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"I identify with the weak person; this is one reason why my fictional protagonists are essentially antiheroes."
- Philip K. Dick

Space-Suit Rockets  
  Attached rockets allow movement in zero-gee space.  

They helped each other into the clumsy space-suits, with their rocket attachments along the sides and back. Air-tight helmets came down, fitted snugly into the neck-segments of the metal fabric. Girand and Barclay stared at each other, caught a vision of ungainly monsters in armor...

The engineer and Barclay went out head foremost into space, with a little rush of air from the lock. Girand, an instant later, felt a sensation of unutterable giddiness, watching the universe whirl around him; and then he was himself again. He applied the power to his rocket attachments gingerly, felt himself jerk, watched the other ship draw appreciably nearer.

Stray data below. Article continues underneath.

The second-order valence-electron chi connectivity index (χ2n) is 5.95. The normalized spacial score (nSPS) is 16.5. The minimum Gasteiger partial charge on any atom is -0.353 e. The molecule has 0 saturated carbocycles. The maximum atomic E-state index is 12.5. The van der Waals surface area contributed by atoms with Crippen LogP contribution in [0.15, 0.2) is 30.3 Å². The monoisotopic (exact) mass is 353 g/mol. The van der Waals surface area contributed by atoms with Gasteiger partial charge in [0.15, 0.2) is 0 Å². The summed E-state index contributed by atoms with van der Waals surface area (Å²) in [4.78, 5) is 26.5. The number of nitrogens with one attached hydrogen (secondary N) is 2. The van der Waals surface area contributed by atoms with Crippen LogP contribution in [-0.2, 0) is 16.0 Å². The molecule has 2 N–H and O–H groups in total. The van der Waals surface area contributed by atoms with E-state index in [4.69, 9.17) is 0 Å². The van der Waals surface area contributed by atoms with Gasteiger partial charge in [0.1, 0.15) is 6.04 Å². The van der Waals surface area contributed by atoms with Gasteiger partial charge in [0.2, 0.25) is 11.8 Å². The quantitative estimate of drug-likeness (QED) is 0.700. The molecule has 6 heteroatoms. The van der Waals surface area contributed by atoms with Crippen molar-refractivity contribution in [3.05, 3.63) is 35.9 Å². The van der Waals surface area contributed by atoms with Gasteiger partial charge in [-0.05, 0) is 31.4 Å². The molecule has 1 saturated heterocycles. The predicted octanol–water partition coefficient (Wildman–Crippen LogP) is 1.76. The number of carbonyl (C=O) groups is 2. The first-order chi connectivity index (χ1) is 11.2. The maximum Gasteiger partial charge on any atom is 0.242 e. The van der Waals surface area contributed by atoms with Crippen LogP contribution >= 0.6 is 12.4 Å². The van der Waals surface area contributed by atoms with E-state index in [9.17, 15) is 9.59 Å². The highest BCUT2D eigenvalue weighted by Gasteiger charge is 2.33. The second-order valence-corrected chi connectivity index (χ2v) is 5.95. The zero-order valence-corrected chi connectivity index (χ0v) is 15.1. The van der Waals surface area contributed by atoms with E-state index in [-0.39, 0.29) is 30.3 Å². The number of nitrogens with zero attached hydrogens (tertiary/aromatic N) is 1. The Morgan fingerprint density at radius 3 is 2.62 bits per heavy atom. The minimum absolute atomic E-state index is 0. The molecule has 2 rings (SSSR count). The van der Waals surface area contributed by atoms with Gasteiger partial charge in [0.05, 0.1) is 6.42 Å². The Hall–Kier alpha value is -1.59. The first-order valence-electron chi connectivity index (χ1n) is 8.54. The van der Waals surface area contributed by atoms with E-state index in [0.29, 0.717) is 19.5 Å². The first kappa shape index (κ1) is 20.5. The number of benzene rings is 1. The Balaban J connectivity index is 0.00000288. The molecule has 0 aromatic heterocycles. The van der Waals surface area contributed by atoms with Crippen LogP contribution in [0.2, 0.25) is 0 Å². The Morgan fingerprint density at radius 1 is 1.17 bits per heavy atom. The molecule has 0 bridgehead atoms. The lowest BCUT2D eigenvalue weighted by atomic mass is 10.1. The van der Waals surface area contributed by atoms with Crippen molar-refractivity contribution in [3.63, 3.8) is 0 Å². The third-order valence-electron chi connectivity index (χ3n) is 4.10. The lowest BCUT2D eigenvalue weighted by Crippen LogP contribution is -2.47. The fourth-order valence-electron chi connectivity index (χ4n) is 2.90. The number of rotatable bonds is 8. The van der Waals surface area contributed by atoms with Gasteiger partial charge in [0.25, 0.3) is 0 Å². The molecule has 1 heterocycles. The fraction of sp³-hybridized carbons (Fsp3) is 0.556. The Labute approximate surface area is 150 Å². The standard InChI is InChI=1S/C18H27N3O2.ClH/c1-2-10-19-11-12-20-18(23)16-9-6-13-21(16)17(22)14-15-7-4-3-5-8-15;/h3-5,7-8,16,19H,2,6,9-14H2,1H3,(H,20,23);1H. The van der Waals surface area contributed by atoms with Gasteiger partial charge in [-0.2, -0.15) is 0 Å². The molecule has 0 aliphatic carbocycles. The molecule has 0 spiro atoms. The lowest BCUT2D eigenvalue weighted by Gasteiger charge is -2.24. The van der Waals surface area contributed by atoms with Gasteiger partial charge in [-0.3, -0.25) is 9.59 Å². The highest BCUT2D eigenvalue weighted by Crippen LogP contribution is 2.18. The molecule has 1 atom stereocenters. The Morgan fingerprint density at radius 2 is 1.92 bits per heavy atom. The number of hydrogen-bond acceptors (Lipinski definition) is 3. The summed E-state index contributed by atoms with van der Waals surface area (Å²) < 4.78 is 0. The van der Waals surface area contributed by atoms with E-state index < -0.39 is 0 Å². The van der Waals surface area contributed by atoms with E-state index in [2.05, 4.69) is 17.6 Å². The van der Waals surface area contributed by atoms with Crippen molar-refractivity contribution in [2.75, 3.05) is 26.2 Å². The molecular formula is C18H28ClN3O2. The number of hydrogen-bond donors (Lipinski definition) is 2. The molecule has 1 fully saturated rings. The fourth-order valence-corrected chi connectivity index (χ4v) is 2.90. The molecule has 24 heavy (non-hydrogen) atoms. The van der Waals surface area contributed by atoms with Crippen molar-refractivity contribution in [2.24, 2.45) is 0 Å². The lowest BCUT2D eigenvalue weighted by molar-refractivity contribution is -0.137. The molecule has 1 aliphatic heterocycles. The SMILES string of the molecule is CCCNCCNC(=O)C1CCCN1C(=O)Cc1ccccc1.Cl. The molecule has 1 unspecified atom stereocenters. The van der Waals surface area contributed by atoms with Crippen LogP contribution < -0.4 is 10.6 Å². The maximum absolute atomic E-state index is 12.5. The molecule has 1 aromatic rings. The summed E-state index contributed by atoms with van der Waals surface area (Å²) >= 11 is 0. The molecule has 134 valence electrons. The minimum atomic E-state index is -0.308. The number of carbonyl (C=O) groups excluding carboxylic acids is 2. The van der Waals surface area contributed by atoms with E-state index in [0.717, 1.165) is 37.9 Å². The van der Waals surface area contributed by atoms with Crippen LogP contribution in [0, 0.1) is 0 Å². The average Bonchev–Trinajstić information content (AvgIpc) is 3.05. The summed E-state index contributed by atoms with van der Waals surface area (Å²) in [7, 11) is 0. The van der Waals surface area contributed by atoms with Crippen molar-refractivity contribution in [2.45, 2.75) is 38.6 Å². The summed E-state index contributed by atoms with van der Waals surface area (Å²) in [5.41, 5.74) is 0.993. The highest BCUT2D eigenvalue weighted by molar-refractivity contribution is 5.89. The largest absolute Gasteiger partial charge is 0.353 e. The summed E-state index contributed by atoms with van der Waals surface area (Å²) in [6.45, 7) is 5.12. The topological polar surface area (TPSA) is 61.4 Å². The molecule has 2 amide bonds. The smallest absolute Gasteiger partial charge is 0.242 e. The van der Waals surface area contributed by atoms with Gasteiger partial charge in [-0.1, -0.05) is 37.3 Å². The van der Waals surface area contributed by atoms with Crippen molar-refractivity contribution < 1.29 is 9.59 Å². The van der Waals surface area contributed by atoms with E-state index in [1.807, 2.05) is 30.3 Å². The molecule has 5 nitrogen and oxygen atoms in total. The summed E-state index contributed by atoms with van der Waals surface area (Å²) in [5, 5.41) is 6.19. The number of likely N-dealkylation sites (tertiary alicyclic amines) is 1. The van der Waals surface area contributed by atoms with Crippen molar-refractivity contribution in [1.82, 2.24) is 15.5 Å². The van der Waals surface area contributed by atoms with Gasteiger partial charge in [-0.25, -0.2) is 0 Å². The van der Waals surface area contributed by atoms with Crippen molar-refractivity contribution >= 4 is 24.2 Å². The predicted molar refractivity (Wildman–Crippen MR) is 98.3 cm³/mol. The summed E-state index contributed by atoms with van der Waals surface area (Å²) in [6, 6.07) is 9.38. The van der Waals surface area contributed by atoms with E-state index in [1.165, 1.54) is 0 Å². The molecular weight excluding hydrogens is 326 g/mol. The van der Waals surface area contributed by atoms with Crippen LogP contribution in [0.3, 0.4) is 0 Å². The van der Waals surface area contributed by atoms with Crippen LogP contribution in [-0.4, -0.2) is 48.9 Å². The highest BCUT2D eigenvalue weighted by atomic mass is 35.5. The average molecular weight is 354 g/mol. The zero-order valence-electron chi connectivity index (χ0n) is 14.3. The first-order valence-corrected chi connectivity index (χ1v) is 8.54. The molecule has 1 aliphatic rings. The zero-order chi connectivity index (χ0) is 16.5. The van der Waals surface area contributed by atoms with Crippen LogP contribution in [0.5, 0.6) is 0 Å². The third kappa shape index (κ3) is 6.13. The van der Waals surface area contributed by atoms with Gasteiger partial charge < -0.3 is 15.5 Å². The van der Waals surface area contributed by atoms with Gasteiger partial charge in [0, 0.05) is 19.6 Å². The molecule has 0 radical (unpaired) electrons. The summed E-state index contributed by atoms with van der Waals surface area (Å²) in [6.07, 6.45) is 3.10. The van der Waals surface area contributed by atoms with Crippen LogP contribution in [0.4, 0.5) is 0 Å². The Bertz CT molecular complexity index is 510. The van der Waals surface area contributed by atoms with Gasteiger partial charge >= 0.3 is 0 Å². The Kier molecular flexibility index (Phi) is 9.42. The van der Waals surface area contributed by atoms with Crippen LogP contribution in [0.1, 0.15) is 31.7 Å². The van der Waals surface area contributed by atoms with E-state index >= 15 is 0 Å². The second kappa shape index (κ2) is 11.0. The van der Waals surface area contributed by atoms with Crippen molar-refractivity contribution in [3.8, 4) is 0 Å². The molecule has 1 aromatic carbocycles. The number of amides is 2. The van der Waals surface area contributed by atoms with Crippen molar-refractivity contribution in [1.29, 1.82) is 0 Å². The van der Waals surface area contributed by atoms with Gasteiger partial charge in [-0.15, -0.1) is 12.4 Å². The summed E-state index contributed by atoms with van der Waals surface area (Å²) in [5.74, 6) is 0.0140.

...Barclay applied power in a sudden burst; the engineer, frozen, saw lines of flame leap from the rocket-jets of the otherís suit.

Technovelgy from Into the Meteorite Orbit, by Frank K. Kelly.
Published by Teck Publications in 1933
Additional resources -

Compare to the self-propulsive space suite from The Bluff of the Hawk (1932) by Anthony Gilmore.

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Additional resources:
  More Ideas and Technology from Into the Meteorite Orbit
  More Ideas and Technology by Frank K. Kelly
  Tech news articles related to Into the Meteorite Orbit
  Tech news articles related to works by Frank K. Kelly

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